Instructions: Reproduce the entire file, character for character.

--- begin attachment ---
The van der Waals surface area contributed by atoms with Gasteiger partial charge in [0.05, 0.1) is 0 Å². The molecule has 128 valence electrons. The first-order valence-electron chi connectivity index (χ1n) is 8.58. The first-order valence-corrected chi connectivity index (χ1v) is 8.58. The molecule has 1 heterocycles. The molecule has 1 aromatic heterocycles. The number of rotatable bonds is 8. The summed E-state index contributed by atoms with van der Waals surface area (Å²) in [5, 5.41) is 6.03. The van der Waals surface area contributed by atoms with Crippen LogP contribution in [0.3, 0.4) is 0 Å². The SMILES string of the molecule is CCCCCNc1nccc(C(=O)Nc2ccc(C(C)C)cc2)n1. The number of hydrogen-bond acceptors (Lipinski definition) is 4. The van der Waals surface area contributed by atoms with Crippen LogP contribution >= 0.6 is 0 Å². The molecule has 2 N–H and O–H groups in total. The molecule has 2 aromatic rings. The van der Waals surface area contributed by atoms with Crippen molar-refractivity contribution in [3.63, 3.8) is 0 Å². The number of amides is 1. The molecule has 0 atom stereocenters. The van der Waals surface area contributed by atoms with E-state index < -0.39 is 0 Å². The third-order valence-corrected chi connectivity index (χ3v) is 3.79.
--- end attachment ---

The van der Waals surface area contributed by atoms with Gasteiger partial charge in [0.05, 0.1) is 0 Å². The molecule has 128 valence electrons. The first-order valence-electron chi connectivity index (χ1n) is 8.58. The first-order valence-corrected chi connectivity index (χ1v) is 8.58. The molecule has 1 heterocycles. The molecule has 1 aromatic heterocycles. The number of rotatable bonds is 8. The summed E-state index contributed by atoms with van der Waals surface area (Å²) in [5, 5.41) is 6.03. The van der Waals surface area contributed by atoms with Crippen LogP contribution in [0.3, 0.4) is 0 Å². The SMILES string of the molecule is CCCCCNc1nccc(C(=O)Nc2ccc(C(C)C)cc2)n1. The number of hydrogen-bond acceptors (Lipinski definition) is 4. The van der Waals surface area contributed by atoms with Crippen LogP contribution >= 0.6 is 0 Å². The molecule has 2 N–H and O–H groups in total. The molecule has 2 aromatic rings. The van der Waals surface area contributed by atoms with Crippen molar-refractivity contribution in [3.63, 3.8) is 0 Å². The number of amides is 1. The molecule has 0 atom stereocenters. The van der Waals surface area contributed by atoms with E-state index < -0.39 is 0 Å². The third-order valence-corrected chi connectivity index (χ3v) is 3.79.